EŁW: Oh yes! Even before I started working at the BWA, I read comments about Wilhelm Sasnal and his success on our municipal forums. Tarnow’s residents wished to have his artwork display included in the BWA program (they wanted to see here in Tarnow what was so appreciated outside the city). We did it. Wilhelm’s works were exhibited at the PKP railway station and what’s more, it turned out that in 2006 Wilhelm painted a part of our PKP station and that it was exactly the same part to which the BWA would later move. We regarded it as a driving force of art. Wilhelm and the London owner of the artwork agreed for the reproduction of the artwork to be printed on our railway tickets. Within the Tarnow. 1000 years of modernity project a permanent sculpture, designed by Sasnal, has been created in the city’s public space. It is located at Chemiczna Street, close to the railway station in the phenomenal Mościce. It refers to Mościce of the 1980s, where Wilhelm grew up.
CL: Assuming the post of the BWA Director in Tarnow you said “I hope that it will be an important point on the map of Tarnow” (Radio Maks, 2011). It turned out that you did even more, you placed the BWA on the Polish “artistic” map. How far do your next plans reach?
EŁW: I realise that for some people living in Tarnow the BWA term does not say anything. I believe that contemporary art is for absolutely everyone and that it should be part of our life. It does not mean that everyone should regularly come to see our exhibitions, but I wish that every resident knew that there is such an institution where some interesting and worthwhile projects happen, and that this place is worth visiting from time to time. It is nice to see that what you are doing here is interesting for someone there. As for the plans, I wish we were able to set the whole BWA activity in such a way that organisational matters and all the bureaucracy were smooth enough and did not obscure the involvement in and satisfaction with the artistic program. And also, that we were able to set such a program, here in our new location, that the carefully prepared and planned in advance exhibitions could be combined with the projects-spontaneous responses to the interesting things that pop up suddenly and which we want to share with our audience without delay.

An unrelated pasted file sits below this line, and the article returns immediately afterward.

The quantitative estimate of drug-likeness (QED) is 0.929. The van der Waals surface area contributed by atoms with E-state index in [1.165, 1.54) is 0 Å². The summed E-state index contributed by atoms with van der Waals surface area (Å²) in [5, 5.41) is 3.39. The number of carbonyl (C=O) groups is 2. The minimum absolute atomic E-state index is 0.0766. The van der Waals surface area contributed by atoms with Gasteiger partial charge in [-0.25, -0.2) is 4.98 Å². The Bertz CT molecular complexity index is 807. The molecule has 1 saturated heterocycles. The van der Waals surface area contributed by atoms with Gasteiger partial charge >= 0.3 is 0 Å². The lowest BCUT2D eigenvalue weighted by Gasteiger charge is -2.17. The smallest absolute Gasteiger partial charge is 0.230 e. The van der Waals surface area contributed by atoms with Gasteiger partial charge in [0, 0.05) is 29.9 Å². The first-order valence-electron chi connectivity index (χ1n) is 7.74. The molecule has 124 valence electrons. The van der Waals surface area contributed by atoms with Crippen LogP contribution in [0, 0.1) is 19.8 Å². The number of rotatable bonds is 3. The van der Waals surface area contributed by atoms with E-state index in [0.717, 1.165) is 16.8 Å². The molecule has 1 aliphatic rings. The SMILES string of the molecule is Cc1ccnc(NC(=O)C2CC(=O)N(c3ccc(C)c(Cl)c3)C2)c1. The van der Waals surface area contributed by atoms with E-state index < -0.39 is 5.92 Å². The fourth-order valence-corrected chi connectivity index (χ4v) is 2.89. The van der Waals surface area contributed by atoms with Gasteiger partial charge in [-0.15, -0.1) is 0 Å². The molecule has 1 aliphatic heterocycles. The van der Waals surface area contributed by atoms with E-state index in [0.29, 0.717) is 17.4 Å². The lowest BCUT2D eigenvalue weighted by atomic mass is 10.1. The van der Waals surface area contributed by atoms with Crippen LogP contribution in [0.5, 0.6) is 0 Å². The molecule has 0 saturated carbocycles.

CL: Thank you for your time and we wish you every success!
BWA Tarnow: Cultural Institution of the city of Tarnow presents contemporary art: classics of the Polish contemporary art, most interesting phenomena of the Polish art in recent years, and Tarnow’s community of artists. Each year, the gallery organises more than 30 exhibitions and artistic events, at the BWA and other places in Tarnow, as well as at many other galleries in Poland and abroad.
In accordance with its programme, the gallery carries out educational activities that bring the world of art to both young and adult audiences. One of the educational initiatives of the gallery is Polish Alphabet – a kind of archive based on meetings with the most interesting artists of the younger generation. Additionally, The BWA conducts research programmes related to the identity of the city and its contemporary culture and heritage, e.g. Tarnow. 1000 years of Modernity, focusing on the modernist potential of Tarnow and Mościce (2010-2011), or its current project Out of Sight, Out of Mind. A Series of Contemporary Art Exhibitions of International Artists Relating to the Cultural Heritage of Malopolska. From 2010 to May 2013 gallery was based at the PKP railway station. Now it is located in its new permanent seat – Pałacyk Strzelecki.
Ewa Łączyńska–Widz is an art historian, a curator, and an author of texts on art. The Director of the BWA Gallery in Tarnów, where she has been curating a series of exhibitions. Lives in Tarnów.
Find out more about the BWA in Tarnów: http://www.bwa.tarnow.pl/
Interviewed by Sylwia Krason
Translated by Urszula Płoch-Syhłowej